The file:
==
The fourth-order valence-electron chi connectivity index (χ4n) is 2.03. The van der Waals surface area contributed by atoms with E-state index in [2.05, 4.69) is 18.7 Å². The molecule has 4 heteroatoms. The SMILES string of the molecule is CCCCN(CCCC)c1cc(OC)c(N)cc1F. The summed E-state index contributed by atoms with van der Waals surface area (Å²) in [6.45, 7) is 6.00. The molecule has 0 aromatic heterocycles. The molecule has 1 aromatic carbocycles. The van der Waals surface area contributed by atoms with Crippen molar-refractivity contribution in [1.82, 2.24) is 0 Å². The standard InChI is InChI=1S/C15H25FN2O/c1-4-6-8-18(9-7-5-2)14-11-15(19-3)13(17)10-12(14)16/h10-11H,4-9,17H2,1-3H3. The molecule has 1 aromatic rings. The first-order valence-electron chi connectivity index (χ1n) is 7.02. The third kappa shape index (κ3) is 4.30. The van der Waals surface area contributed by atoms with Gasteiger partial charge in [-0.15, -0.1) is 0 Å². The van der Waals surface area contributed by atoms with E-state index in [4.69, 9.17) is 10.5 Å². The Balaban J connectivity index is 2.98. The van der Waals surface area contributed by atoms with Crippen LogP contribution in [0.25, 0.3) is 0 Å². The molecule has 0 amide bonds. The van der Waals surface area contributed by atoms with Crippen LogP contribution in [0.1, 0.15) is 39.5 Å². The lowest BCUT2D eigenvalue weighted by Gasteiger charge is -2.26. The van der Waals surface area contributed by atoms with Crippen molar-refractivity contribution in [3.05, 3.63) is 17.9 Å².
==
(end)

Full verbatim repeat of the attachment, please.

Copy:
The fourth-order valence-electron chi connectivity index (χ4n) is 2.03. The van der Waals surface area contributed by atoms with E-state index in [2.05, 4.69) is 18.7 Å². The molecule has 4 heteroatoms. The SMILES string of the molecule is CCCCN(CCCC)c1cc(OC)c(N)cc1F. The summed E-state index contributed by atoms with van der Waals surface area (Å²) in [6.45, 7) is 6.00. The molecule has 0 aromatic heterocycles. The molecule has 1 aromatic carbocycles. The van der Waals surface area contributed by atoms with Crippen molar-refractivity contribution in [1.82, 2.24) is 0 Å². The standard InChI is InChI=1S/C15H25FN2O/c1-4-6-8-18(9-7-5-2)14-11-15(19-3)13(17)10-12(14)16/h10-11H,4-9,17H2,1-3H3. The molecule has 1 aromatic rings. The first-order valence-electron chi connectivity index (χ1n) is 7.02. The third kappa shape index (κ3) is 4.30. The van der Waals surface area contributed by atoms with Gasteiger partial charge in [-0.15, -0.1) is 0 Å². The van der Waals surface area contributed by atoms with E-state index in [4.69, 9.17) is 10.5 Å². The Balaban J connectivity index is 2.98. The van der Waals surface area contributed by atoms with Crippen LogP contribution in [0.25, 0.3) is 0 Å². The molecule has 0 amide bonds. The van der Waals surface area contributed by atoms with Crippen LogP contribution in [0.1, 0.15) is 39.5 Å². The lowest BCUT2D eigenvalue weighted by Gasteiger charge is -2.26. The van der Waals surface area contributed by atoms with Crippen molar-refractivity contribution in [3.05, 3.63) is 17.9 Å².